understood as third person feminine singular (as translated above). Thus,
the (army) camp (in the first stich) and its parallel "war" (in the second
stich) are both treated as active.
4. One thing have I desired of Hashem, that I will seek after; that I
may dwell in the house of Hashem all the days of my life, to behold the
beauty of Hashem, and l'vaqer in His temple.
Given the doubled stress ("One thing…that I will seek" - Ahat sha'alti…otah
avaqesh), it is proper to understand the word "only" in translation: There
is only one thing that I ask of God, that is what I will seek after…
While the sentiment of this verse is, to say the least, both noble and
inspiring (and the source of many beautiful songs), it seems to border on
religious "over-confidence" (arrogance?). The psalmist is so assured of his
physical safety as ensured by God's Presence, that he seems to take that for
granted - and can turn his attention to his one true desire. We will yet
address this mercurial expression of emotion.
Although the psalmist stresses that he has only one request - note that
there are six components to the request (dwell in the house, behold the
beauty, l'vaqer, hide me, protect me, set me upon a rock). This is not
unusual, since all six are aspects of the one basic request - to maintain
this level of intense cleaving to God, as expressed both in physical
security and spiritual enlightenment.
As we mentioned in the comments on the superscription, this verse has much
to tell us about the authorship of the psalm - or does it? At first glance,
one might argue that any mention of Beit Hashem and Heikhalo militate
strongly against Davidic composition, since the Bayit (and Heikhal) were not
built until after his death. This proof, however, may be used against
itself. Since the psalmist experiences such intrepidity in the face of
danger, conquering the only obstacle with which he is challenged, the only
thing left to desire is the one thing withheld from him (see II Sh'mu'el
chapter 7). As such, l'David is most easily rendered "of David", i.e.
authored by David.
Notice that I haven't translated the word l'vaqer; it is not only difficult
to translate, but what is the most likely translation gives us an
opportunity to expand our awareness of the beauty of Hebrew.
The various times of day are not depicted by arbitrary words; rather, they
relate to the opportunities afforded by that time. Since the central utility
which shifts during the hours of the day is visual acuity, that is the
central emphasis in the Hebrew words used to define this time.
Ramban (Sh'mot 12:6) maintains that the three terms 'erev, boker, tzohorayim
cover all times of the day (based on Psalms 55:18).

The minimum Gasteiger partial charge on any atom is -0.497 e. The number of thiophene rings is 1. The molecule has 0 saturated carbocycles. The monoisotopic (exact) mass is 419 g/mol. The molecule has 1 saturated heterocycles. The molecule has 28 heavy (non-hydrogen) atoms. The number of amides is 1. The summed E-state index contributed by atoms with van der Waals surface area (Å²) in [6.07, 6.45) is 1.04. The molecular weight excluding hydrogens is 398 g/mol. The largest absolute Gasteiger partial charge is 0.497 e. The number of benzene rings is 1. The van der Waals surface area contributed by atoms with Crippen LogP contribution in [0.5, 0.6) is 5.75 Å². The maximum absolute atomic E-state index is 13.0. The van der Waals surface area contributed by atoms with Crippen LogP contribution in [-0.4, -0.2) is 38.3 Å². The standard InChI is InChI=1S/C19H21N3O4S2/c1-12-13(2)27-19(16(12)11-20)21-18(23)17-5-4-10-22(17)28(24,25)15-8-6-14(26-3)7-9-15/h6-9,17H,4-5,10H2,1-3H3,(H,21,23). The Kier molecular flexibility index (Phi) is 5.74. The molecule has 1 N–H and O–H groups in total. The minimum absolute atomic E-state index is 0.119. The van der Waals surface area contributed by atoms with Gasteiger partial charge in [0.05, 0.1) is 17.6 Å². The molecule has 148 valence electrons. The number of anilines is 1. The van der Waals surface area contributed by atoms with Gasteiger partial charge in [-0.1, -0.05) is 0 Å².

As R. Avraham ibn Ezra (B'resheet 1:5) explains, the word Erev (evening) is
anchored in the same root - 'RB, which means "to mix, to combine" (hence -
'Eruv, a mixing of ownership of property; the verb 'arev, to mix its
homophonic noun 'arev - a co-signer, who has admixed his responsibilities
with that of the borrower.). This is a time of day when it becomes hard to
distinguish various items from each other (e.g. a pole and a man); the lack
of visual acuity leads to a "mixture" of sensory input as it is translated
by the brain. As ibn Ezra himself states: yit'arvu bo hatzurot - various
forms become intermingled at this time.
The middle of the day, tzohorayim, comes from the root TzHR, (and its
variant ZHR), meaning "gleam" - that is the time when the light is strongest
and clearest. According to Ramban (ibid.), the paired form (tzohorayim) is
used because there are two hours at the middle of the day which most
properly take this name.
The root BQR means "investigate" (cf. Vayyikra 19:20). The first time of day
when visual investigation becomes possible is after sunrise - hence, the
morning is called Boqer.
As a result of various stages of this philology, some commentators (Rashi,
Ibn Ezra) read the phrase l'vaqer b'Heikhalo as "to visit His Sanctuary
every morning" (taking the applied meaning of bqr); however, others (Radak,
Me'iri) understand it as "to cogitate" - i.e. to contemplate the various
aspects of Godliness. This explanation, favored by modern commentators as
well, fits more comfortably with the use of the root as a verb (using the
verb as connected with "morning" is unattested in T'nakh). In addition, it
fits contextually, as the single request increases in intensity:
1) to sit in God's House
2) to gaze at the beauty of God
3) to contemplate His Presence (or His teachings - see the elliptic
comment of Me'iri).
5. For in the time of trouble He shall hide me in Sukkoh (His
pavilion); under the cover of His tent shall He hide me; He shall set me up
upon a rock.
This is the continuation of the "one request" introduced in the previous
verse. Parallel to the three aspects of nearness to God expressed in v. 4,
this verse highlights three forms of protection from enemies which the